Nature, , Here's the green square with shadow without the text. In this demonstration, we hold image size fixed, but allow the position of the the object to change in the image.
The ball follows a diagonal trajectory inside a box. The ball's shadow first moves diagonally in a trajectory parallel to the ball, then it moves horizontally.
The ball's trajectory is the same for both segments of the animation. The apparent motion in depth of the ball is strikingly different in the two cases.
When the shadow is diagonal, the ball appears to slide along the floor to the back of the box. The bias is used to adjust them. Try to keep the bias as low as possible though, as having a too big value can cost you some performance hit and you'll see weird shadow results.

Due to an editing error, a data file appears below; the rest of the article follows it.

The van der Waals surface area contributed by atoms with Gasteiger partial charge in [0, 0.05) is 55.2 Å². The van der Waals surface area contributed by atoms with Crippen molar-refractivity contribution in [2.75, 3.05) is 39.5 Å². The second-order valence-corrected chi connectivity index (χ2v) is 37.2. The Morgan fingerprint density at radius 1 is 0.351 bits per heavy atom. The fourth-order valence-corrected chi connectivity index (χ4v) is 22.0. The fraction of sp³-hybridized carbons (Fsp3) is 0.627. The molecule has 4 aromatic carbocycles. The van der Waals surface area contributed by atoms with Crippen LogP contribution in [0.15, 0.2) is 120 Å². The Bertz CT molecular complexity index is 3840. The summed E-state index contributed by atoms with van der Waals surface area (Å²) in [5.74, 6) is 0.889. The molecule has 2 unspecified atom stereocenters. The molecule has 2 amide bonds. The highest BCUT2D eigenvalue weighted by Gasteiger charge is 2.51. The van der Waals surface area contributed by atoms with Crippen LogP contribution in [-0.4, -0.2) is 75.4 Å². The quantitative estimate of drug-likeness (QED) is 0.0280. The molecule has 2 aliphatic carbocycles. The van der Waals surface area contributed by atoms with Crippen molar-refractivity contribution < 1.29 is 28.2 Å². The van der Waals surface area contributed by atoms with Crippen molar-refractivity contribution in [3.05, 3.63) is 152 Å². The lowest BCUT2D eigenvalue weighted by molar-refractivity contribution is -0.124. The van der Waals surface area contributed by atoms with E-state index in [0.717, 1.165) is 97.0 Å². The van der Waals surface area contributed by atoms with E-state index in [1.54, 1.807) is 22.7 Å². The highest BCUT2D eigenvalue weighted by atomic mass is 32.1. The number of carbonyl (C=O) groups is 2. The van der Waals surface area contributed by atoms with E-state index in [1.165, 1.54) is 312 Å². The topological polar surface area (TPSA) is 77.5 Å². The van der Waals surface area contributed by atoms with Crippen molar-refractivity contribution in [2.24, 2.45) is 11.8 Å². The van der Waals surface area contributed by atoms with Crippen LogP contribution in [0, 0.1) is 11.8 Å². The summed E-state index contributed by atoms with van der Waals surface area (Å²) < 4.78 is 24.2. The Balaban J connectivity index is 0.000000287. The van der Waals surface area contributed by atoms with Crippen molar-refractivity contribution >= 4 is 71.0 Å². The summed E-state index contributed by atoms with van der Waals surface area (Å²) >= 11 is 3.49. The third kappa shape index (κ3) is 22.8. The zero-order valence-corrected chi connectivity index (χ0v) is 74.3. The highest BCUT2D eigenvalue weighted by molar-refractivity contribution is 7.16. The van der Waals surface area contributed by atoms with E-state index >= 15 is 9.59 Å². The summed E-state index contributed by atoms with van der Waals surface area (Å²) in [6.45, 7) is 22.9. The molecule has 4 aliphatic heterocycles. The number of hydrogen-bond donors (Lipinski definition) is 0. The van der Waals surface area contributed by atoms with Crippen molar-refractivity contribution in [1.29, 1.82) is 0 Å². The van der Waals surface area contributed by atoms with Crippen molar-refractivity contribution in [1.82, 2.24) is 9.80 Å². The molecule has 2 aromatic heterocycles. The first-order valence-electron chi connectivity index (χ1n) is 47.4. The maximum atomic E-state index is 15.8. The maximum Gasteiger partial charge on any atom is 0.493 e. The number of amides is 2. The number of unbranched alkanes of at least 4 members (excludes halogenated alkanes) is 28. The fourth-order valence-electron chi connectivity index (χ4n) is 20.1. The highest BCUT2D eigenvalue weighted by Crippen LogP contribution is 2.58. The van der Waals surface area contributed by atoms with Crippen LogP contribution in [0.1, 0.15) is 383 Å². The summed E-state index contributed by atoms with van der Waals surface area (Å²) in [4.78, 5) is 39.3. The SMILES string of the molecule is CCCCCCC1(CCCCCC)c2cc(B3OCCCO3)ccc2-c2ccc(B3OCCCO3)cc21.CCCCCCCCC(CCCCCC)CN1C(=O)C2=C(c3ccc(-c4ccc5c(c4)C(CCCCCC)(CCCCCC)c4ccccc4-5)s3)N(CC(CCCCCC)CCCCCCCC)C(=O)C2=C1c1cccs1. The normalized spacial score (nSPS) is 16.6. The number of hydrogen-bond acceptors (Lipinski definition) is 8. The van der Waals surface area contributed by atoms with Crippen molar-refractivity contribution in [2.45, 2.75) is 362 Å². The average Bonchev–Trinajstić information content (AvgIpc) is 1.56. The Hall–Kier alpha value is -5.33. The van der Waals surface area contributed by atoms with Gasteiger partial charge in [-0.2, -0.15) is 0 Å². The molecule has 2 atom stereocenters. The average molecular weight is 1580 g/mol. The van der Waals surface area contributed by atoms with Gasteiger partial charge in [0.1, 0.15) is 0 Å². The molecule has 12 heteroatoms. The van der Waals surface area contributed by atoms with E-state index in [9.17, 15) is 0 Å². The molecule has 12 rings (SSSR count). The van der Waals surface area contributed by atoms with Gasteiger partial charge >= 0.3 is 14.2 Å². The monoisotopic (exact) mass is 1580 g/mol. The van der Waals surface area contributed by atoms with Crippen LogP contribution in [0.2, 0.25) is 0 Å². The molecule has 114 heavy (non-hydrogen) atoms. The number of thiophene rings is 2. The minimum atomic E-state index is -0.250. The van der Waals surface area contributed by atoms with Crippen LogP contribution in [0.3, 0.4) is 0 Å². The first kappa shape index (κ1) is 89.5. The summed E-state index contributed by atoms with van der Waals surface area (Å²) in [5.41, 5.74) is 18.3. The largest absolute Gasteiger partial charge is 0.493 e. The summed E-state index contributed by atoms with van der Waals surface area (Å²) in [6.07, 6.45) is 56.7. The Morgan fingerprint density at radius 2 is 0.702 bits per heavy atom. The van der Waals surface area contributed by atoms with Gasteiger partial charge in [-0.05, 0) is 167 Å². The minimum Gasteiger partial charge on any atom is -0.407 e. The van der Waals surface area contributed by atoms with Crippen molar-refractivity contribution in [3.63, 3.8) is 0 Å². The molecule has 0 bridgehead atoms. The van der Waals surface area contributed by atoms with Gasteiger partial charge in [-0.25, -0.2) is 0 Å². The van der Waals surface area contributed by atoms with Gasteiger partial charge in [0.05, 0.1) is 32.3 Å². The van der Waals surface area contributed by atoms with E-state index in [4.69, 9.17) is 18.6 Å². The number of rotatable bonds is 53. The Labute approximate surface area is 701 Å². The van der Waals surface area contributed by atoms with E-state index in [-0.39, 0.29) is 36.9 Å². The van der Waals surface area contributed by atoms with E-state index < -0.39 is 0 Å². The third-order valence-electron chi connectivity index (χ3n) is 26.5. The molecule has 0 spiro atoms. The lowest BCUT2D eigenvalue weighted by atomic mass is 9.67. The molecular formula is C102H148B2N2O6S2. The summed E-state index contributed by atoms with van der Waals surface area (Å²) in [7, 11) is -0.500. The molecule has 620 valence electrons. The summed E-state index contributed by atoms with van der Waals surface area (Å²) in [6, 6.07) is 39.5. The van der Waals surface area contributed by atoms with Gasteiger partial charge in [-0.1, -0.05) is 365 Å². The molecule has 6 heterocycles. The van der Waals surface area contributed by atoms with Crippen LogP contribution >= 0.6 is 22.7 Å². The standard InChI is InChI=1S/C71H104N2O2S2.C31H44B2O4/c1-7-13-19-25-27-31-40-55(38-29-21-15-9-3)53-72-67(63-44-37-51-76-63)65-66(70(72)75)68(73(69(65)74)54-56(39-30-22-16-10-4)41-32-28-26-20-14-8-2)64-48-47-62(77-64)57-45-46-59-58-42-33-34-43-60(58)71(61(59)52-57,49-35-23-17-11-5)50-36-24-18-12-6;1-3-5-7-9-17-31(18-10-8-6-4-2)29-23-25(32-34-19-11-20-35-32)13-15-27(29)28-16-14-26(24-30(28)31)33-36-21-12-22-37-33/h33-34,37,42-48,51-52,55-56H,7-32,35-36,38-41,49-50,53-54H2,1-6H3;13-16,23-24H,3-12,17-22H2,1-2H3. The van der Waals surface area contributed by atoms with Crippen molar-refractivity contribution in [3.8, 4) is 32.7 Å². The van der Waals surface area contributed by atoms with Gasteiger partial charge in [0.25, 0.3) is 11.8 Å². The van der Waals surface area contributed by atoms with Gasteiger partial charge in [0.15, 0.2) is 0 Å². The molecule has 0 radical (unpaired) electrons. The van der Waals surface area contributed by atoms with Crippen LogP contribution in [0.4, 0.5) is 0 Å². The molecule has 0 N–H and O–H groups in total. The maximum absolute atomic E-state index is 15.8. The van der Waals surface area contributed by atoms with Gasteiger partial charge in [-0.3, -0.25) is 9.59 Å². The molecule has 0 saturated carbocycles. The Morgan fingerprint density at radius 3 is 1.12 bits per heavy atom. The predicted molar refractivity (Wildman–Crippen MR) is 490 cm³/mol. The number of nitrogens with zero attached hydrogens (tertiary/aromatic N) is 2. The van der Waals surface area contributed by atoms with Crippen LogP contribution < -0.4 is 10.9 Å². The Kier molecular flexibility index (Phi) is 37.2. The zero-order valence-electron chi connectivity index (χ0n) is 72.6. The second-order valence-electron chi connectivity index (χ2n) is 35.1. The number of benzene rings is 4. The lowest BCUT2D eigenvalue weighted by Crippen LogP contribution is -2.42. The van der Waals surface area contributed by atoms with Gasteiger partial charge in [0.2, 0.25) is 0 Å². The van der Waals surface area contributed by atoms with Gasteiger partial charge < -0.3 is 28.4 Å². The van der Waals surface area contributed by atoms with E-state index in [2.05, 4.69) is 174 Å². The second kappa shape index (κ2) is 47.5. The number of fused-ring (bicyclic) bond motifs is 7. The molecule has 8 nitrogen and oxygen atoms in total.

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If the value is too big, you won't see shadows cast on ground from low objects that are close to ground, e. If the value is too small, you see artifacts such as banding and flickering as the objects will cast shadows on themselves in certain angles related to the light source.
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Can't think of why having it big would have a performance impact, never noticed one myself. Thanks, you guys!